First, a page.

Manchester United sees off Leicester to continue its perfect Premier League start

Henry Bushnell
(Reuters/Carl Recine)

For 70 minutes, there was no way through. Or at least no direct route.

Leicester City, Manchester United’s third opponent of the young Premier League season, had done what two previous United foes had failed to do: It had made it to halftime. In fact, it had held out for over an hour, and while there was United pressure, there weren’t many hints of a breakthrough.

But for United, as was the case against West Ham, and as was the case against Swansea, all it took was one. On 67 minutes, Marcus Rashford stepped onto the Old Trafford pitch. On 70 minutes, in went that one goal, courtesy of Rashford. And United strolled to three points.

In the end, it was 2-0, not 4-0, and for three quarters of the game, United did anything but stroll. Instead, it struggled. Leicester funneled United’s attack wide and confined it to crosses and long-range Paul Pogba efforts. Pogba unleashed seven first-half shots. Six were taken from outside the box. All were off target.

United appeared to have broken through shortly after halftime when a cross struck the arm of Leicester’s Danny Simpson in the penalty area. But Kasper Schmeichel dove to his right to parry away Romelu Lukaku’s penalty.

For the second consecutive week, the breakthrough eventually came via a set piece. As players streamed toward the near post and attacked the ball around him, Rashford simply stood still. Henrikh Mkhitaryan’s corner curled right to his feet at the penalty spot.

Schmeichel likely won’t be happy with his inability to keep out the bounding volley, but after his penalty save, he can bear no blame. The Danish keeper also made several stretching saves in the first half to keep United off the board.

When the goal went in, Leicester’s 70 minutes of resistance felt futile. There was no getting back in the game – not against a defense that still hasn’t conceded a goal in 270 Premier League minutes.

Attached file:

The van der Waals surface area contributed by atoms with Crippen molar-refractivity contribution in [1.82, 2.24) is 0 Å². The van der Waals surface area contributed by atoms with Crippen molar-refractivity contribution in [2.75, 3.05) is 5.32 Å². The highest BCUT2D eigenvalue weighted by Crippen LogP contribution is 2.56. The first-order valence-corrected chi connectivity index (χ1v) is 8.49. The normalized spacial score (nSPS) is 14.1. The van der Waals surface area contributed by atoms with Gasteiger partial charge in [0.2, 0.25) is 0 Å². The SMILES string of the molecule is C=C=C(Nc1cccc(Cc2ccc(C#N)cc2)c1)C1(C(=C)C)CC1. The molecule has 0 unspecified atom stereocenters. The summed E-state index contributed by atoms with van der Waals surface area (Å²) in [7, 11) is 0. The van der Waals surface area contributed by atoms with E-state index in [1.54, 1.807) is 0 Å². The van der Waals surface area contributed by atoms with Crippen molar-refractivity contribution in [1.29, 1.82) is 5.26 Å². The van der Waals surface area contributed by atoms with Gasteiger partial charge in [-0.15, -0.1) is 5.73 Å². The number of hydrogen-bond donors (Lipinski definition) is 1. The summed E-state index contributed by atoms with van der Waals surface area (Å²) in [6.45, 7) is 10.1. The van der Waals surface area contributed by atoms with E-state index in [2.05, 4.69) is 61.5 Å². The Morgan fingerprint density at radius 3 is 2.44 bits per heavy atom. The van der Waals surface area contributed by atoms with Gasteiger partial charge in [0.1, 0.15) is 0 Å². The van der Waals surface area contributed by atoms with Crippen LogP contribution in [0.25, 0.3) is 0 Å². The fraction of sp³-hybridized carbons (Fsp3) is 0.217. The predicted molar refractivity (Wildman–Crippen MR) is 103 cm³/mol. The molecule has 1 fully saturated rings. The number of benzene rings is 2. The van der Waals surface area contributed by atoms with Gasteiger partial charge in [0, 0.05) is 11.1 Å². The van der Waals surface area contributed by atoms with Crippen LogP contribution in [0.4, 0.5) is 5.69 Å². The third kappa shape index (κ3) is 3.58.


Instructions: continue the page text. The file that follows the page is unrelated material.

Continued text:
United maintained its solidity, while Leicester opened up, and the Red Devils played as if a weight had been lifted off their backs. As Mourinho said after last week’s counterattacking display, the horses ran freely. Not as freely as they did last week, and not with the same results at the end of their sprints, but the pattern of the game was similar.

The second goal arrived on 82 minutes. Marouane Fellaini, perhaps from an offside position, nudged home a Jesse Lingard cross with his thigh:

United could have scored more than two. It also could have scored fewer. Its attack wasn’t as free-flowing and irresistible as it had been in two 4-0 victories.

But if you don’t concede, all you need is one. Mourinho knows that better than anyone. And through three games, his defense, led by the center back partnership of Phil Jones and Eric Bailly, has been outstanding. It conceded just 0.6 expected goals to West Ham, 0.3 to Swansea, and 0.9 on Saturday against Leicester. A significant chunk of that 0.9 was a 93rd-minute Islam Slimani chance that presented itself only after United was home and dry.


It was said after week one, and again after week two, but it bears repeating because it continues to be true, and because it wasn’t often true last year: United looks very much like a Mourinho team. Tougher tests will come, surely. But early signs have been almost exclusively positive.